GPs were so stunned by the terms offered to them when negotiating their new contract that they thought it was a "bit of a laugh", a doctor has said.
The new contract was introduced in 2004
Dr Simon Fradd, who was one of British Medical Association's GP negotiators, said they were shocked by the approach taken by the government.
They could not believe it when GPs were given the chance not to do evening and weekend work for a 6% pay cut, he said.
Since the deal started in 2004, average GP pay has topped the £100,000 barrier.
While doctors now make less in basic pay - about £55,000 on average - they have been able to top-up their earnings by hitting targets under a performance-related bonus scheme.
Opponents have often criticised the government, claiming they mishandled the contract, which is now contributing to NHS deficits.
Earlier this month, Health Secretary Patricia Hewitt admitted she wished the government had capped the profits doctors could take out of the practices because of the soaring sums.
Dr Fradd was part of the negotiating team representing the British Medical Association during the two years of talks between 2001 and 2003, although he is no longer on the BMA's GP committee.
Interviewed for BBC Radio 4's The Investigation, which will be aired on 1 February, Dr Fradd said doctors had never believed the government would be willing to allow them to opt out of out-of-hours care.
And when they did, he was surprised the NHS Confederation negotiating team, acting on behalf of the government, was only asking for a 6% cut in pay.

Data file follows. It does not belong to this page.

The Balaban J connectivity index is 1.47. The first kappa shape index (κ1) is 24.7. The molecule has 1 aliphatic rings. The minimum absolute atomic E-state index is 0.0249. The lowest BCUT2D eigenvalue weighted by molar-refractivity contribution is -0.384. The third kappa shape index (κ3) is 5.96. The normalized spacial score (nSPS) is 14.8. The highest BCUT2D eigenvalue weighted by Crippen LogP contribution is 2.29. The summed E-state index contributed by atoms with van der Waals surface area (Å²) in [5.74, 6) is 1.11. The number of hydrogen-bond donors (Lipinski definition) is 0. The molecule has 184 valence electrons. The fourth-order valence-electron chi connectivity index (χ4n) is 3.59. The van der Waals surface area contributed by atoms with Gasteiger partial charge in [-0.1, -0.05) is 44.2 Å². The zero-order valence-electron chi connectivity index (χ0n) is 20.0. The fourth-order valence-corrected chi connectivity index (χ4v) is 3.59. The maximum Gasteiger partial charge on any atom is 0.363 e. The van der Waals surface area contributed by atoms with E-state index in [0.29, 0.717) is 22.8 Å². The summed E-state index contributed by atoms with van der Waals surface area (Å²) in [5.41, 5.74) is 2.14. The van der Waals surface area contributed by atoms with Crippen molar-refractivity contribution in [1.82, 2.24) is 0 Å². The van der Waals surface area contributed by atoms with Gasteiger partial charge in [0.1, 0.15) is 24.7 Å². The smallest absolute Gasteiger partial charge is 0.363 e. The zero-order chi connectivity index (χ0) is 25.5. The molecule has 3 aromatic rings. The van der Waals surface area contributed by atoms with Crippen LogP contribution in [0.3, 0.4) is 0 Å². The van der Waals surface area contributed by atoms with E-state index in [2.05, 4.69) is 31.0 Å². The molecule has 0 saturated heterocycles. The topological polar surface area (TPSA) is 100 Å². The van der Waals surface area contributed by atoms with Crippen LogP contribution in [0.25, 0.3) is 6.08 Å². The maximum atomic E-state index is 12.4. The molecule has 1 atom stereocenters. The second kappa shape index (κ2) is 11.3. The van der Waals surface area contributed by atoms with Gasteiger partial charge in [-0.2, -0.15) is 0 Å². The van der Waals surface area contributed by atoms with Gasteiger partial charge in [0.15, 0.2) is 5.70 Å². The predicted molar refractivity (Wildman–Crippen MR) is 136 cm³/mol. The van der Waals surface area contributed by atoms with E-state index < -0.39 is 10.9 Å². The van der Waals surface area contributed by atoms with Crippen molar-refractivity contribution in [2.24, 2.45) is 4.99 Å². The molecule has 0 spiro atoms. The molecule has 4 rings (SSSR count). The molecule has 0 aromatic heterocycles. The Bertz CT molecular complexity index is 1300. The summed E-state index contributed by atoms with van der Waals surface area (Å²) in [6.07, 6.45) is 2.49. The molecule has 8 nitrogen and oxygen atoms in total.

He added: "We got rid of it for effectively 6% of the value of the contract. It was just stunning. Nobody in my position had ever believed we could pull it off but to get it for 6% was a bit of a laugh."
Since the contract came in, nine out of 10 practices opted out of providing care.
NHS trusts have put alternative arrangements in place, but hospital A&E departments have reported an increase in patients.
In a separate interview, he told the BBC that he still thought the contract offered good value for money for patients as GPs were still taking up a relatively small part of the NHS budget.
"I think the government underestimated how much out-of-hours care was worth, but there are other parts of the contract, such as performance-related pay, which were harder to sell to doctors."
Looking back on the new contract, NHS Confederation chief executive Gill Morgan said she felt there were too many sweeteners in the deal offered to GPs. "I think it is always easy to underestimate how strongly GPs respond to an incentive that gives them money."
Dr Hamish Meldrum, chairman of the British Medical Association and a member of the BMA negotiating team, would not reveal how much the negotiators would have accepted when it came to the opt out although he said it was "not a sticking point".
"There were areas of the package where big concessions were made. We agreed to other providers in general practice and the other one was performance-related pay."
Health Secretary Patricia Hewitt said: "It is just worth remembering that at the time when that deal was being negotiated several years ago, GPs were retiring early and the new medical students weren't coming in to be GPs.
"Of course, we had to do something about it and we did. And I'm very proud of the fact, and I think that the BMA is as well, that we have got the best GP service in the world."
The Investigation, BBC Radio 4, 2000 GMT, 1 February, 2007.